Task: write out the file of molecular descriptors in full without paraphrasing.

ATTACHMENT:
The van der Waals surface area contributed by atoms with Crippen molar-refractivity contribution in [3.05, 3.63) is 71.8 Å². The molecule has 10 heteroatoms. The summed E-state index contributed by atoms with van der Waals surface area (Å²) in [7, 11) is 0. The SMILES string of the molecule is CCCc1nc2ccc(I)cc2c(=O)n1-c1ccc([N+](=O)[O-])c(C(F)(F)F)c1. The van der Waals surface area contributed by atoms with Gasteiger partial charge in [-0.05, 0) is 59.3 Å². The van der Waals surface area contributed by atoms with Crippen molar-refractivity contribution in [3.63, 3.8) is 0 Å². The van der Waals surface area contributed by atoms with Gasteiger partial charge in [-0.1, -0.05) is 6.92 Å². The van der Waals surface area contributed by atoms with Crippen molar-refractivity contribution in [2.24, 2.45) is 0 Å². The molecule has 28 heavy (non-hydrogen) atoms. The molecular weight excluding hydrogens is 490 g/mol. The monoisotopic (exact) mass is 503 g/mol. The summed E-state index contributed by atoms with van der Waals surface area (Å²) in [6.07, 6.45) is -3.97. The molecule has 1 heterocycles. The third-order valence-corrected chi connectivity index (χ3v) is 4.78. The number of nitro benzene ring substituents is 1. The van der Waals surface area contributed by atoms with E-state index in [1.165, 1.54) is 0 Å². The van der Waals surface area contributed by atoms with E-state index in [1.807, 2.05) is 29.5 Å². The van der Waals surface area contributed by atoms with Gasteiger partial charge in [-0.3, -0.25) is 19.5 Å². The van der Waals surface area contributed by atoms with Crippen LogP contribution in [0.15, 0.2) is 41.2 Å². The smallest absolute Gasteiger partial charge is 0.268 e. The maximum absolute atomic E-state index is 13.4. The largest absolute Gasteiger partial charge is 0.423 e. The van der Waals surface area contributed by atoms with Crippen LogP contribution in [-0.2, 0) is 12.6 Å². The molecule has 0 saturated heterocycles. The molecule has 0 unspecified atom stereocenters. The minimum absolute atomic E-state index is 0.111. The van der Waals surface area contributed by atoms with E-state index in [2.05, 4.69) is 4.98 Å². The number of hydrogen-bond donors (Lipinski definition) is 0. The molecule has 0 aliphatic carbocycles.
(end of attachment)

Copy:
The van der Waals surface area contributed by atoms with Crippen molar-refractivity contribution in [3.05, 3.63) is 71.8 Å². The molecule has 10 heteroatoms. The summed E-state index contributed by atoms with van der Waals surface area (Å²) in [7, 11) is 0. The SMILES string of the molecule is CCCc1nc2ccc(I)cc2c(=O)n1-c1ccc([N+](=O)[O-])c(C(F)(F)F)c1. The van der Waals surface area contributed by atoms with Gasteiger partial charge in [-0.05, 0) is 59.3 Å². The van der Waals surface area contributed by atoms with Crippen molar-refractivity contribution in [3.63, 3.8) is 0 Å². The van der Waals surface area contributed by atoms with Gasteiger partial charge in [-0.1, -0.05) is 6.92 Å². The van der Waals surface area contributed by atoms with Crippen molar-refractivity contribution in [2.24, 2.45) is 0 Å². The molecule has 28 heavy (non-hydrogen) atoms. The molecular weight excluding hydrogens is 490 g/mol. The monoisotopic (exact) mass is 503 g/mol. The summed E-state index contributed by atoms with van der Waals surface area (Å²) in [6.07, 6.45) is -3.97. The molecule has 1 heterocycles. The third-order valence-corrected chi connectivity index (χ3v) is 4.78. The number of nitro benzene ring substituents is 1. The van der Waals surface area contributed by atoms with E-state index in [1.165, 1.54) is 0 Å². The van der Waals surface area contributed by atoms with E-state index in [1.807, 2.05) is 29.5 Å². The van der Waals surface area contributed by atoms with Gasteiger partial charge in [-0.3, -0.25) is 19.5 Å². The van der Waals surface area contributed by atoms with Crippen LogP contribution in [0.15, 0.2) is 41.2 Å². The smallest absolute Gasteiger partial charge is 0.268 e. The maximum absolute atomic E-state index is 13.4. The largest absolute Gasteiger partial charge is 0.423 e. The van der Waals surface area contributed by atoms with Crippen LogP contribution in [-0.2, 0) is 12.6 Å². The molecule has 0 saturated heterocycles. The molecule has 0 unspecified atom stereocenters. The minimum absolute atomic E-state index is 0.111. The van der Waals surface area contributed by atoms with E-state index in [2.05, 4.69) is 4.98 Å². The number of hydrogen-bond donors (Lipinski definition) is 0. The molecule has 0 aliphatic carbocycles.